How to Survive Information Overload in Social Media Engagement
Social media engagement requires a lot of reading, analyzing, and reporting. On its own, the act of engaging exposes you to a tremendous amount of information that can be overwhelming to digest. Here are a few tricks you can use to help you reduce the potential overload and to handle the fire hose of content and conversations coming your way.
Develop the habit of using a consistent process of engagement. These steps outline one process we've tested (with time estimates) that works well if you're struggling to handle too much information:
Log in to your social network or social media management tool.
Peruse your news feeds and messaging streams to see what topics other people are discussing and to gauge the mood of your audience.
Average time: 5 minutes. Set a timer, if necessary.
Retweet, share, favorite, or otherwise engage with others as appropriate.
Average time: 5 minutes.
Look for public mentions of your brand or direct questions or requests. Respond or forward messages to the appropriate team members or to an assistant to help respond.
Average time: 5 to 10 minutes.
Look for direct or private messages that aren't forwarded to your e-mail account, and respond or forward messages to the appropriate team members or to an assistant to help respond.
Average time: 5 to 10 minutes.
Log out, and get back to work.
That's 20 to 30 minutes per session — tops. Repeat these steps two to three times a day. You can get a lot accomplished with social media engagement in about an hour a day.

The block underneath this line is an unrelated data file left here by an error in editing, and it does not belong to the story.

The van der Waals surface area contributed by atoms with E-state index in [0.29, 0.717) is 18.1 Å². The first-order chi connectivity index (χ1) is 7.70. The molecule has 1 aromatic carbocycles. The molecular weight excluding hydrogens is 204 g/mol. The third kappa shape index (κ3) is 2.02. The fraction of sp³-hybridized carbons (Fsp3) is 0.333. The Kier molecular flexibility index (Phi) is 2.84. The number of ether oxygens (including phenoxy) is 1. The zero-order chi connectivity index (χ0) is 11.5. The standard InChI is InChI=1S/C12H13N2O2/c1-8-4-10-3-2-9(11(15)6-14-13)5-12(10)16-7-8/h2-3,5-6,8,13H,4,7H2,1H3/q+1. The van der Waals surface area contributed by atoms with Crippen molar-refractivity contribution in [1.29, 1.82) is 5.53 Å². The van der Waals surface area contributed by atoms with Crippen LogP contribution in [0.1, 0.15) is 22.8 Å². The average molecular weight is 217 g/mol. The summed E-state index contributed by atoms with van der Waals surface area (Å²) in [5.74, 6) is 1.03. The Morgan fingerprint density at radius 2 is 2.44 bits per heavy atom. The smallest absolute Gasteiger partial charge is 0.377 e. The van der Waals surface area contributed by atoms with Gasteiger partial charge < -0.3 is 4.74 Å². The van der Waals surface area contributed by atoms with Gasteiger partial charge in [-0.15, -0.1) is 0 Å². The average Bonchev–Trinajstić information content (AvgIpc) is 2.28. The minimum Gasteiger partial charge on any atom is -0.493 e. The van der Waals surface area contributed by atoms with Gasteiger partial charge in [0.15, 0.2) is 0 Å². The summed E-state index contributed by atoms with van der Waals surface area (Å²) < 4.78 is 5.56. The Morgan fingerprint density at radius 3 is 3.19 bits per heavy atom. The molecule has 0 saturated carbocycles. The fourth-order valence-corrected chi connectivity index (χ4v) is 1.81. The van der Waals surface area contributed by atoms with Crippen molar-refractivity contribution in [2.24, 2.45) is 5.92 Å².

At times, you may have reasons to deviate from a process. The more active your social networks become and the more your community members interact with you, the more time and attention you should devote to build and maintain momentum.
After you're spending more than an hour every time you monitor and manage your social networks and engage with your audience, look for additional ways to streamline, or turn to others for help. Follow these additional tips for managing information overload:
Filter the conversations. Look for features within the social networks or tools you use to filter conversations so that you see the information that's most important to your business. Use dashboard tools such as HootSuite, MarketMeSuite, and SproutSocial to create columns or tabs of specific content streams, searches by hashtags, and other filtered criteria to home in on key conversations.
Stay on top of it. After you gain momentum from your engagement efforts, maintain consistency and stay on top of the messages and interactions. Develop a plan for covering your channels when you're away so that you don't return to the fallout from a failure to respond or to a glut of messages needing attention.
Hire help. The larger the online community, the less likely one person can spend an hour a day handling the interactions. Spending significantly more time than that can stand in the way of running your business. Consider hiring an intern or a virtual assistant to help you with social media engagement, even if she covers only weekends and evenings or simply directs queries to the appropriate team member.
Replace genuine interactions with genuine replies, not timed or canned messaging. Though scheduling precrafted messages can be useful to lessen the burden of participating in your social media channels, you (or someone you've hired and trained) also need to pay attention and respond personally as frequently as possible.
In the end, spending all your time in social networks is unrealistic. When online community members point out your absence or delayed responses, simply admit that you're human and that you're doing the best you can. Thank people for their input and concerns. Then catch up as much as possible, continue to engage well, and identify areas where you can improve.